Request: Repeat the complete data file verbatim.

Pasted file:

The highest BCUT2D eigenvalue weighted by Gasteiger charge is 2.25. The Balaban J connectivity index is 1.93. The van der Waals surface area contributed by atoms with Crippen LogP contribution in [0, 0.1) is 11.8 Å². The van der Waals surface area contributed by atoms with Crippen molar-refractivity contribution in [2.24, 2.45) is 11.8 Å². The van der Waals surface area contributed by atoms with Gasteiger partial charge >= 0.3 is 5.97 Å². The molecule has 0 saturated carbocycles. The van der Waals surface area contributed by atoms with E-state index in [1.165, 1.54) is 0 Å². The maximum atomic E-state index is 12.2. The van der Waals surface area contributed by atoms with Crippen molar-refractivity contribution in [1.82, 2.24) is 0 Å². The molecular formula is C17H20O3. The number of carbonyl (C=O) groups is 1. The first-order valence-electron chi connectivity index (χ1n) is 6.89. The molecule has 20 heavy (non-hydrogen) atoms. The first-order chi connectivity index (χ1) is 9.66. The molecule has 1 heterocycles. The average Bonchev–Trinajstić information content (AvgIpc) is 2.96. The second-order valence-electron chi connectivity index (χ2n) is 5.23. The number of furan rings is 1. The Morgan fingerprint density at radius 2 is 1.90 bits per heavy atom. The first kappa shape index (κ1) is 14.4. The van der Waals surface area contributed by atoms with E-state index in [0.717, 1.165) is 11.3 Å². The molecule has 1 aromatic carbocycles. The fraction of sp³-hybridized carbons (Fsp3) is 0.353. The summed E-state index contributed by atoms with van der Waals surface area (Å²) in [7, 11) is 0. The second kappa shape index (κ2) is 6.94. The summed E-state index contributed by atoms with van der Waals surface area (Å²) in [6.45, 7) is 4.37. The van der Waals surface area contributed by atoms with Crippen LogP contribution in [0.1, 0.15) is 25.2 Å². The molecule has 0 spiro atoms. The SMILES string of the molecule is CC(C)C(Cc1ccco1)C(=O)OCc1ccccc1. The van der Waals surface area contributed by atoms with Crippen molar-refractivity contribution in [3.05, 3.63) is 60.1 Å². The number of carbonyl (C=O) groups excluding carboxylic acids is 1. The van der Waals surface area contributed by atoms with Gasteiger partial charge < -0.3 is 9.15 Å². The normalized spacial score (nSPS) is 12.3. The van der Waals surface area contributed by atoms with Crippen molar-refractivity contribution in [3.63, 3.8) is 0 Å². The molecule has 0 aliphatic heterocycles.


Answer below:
The highest BCUT2D eigenvalue weighted by Gasteiger charge is 2.25. The Balaban J connectivity index is 1.93. The van der Waals surface area contributed by atoms with Crippen LogP contribution in [0, 0.1) is 11.8 Å². The van der Waals surface area contributed by atoms with Crippen molar-refractivity contribution in [2.24, 2.45) is 11.8 Å². The van der Waals surface area contributed by atoms with Gasteiger partial charge >= 0.3 is 5.97 Å². The molecule has 0 saturated carbocycles. The van der Waals surface area contributed by atoms with E-state index in [1.165, 1.54) is 0 Å². The maximum atomic E-state index is 12.2. The van der Waals surface area contributed by atoms with Crippen molar-refractivity contribution in [1.82, 2.24) is 0 Å². The molecular formula is C17H20O3. The number of carbonyl (C=O) groups is 1. The first-order valence-electron chi connectivity index (χ1n) is 6.89. The molecule has 20 heavy (non-hydrogen) atoms. The first-order chi connectivity index (χ1) is 9.66. The molecule has 1 heterocycles. The average Bonchev–Trinajstić information content (AvgIpc) is 2.96. The second-order valence-electron chi connectivity index (χ2n) is 5.23. The number of furan rings is 1. The Morgan fingerprint density at radius 2 is 1.90 bits per heavy atom. The first kappa shape index (κ1) is 14.4. The van der Waals surface area contributed by atoms with E-state index in [0.717, 1.165) is 11.3 Å². The molecule has 1 aromatic carbocycles. The fraction of sp³-hybridized carbons (Fsp3) is 0.353. The summed E-state index contributed by atoms with van der Waals surface area (Å²) in [7, 11) is 0. The second kappa shape index (κ2) is 6.94. The summed E-state index contributed by atoms with van der Waals surface area (Å²) in [6.45, 7) is 4.37. The van der Waals surface area contributed by atoms with Crippen LogP contribution in [0.1, 0.15) is 25.2 Å². The molecule has 0 spiro atoms. The SMILES string of the molecule is CC(C)C(Cc1ccco1)C(=O)OCc1ccccc1. The van der Waals surface area contributed by atoms with Crippen molar-refractivity contribution in [3.05, 3.63) is 60.1 Å². The number of carbonyl (C=O) groups excluding carboxylic acids is 1. The van der Waals surface area contributed by atoms with Gasteiger partial charge < -0.3 is 9.15 Å². The normalized spacial score (nSPS) is 12.3. The van der Waals surface area contributed by atoms with Crippen molar-refractivity contribution in [3.63, 3.8) is 0 Å². The molecule has 0 aliphatic heterocycles.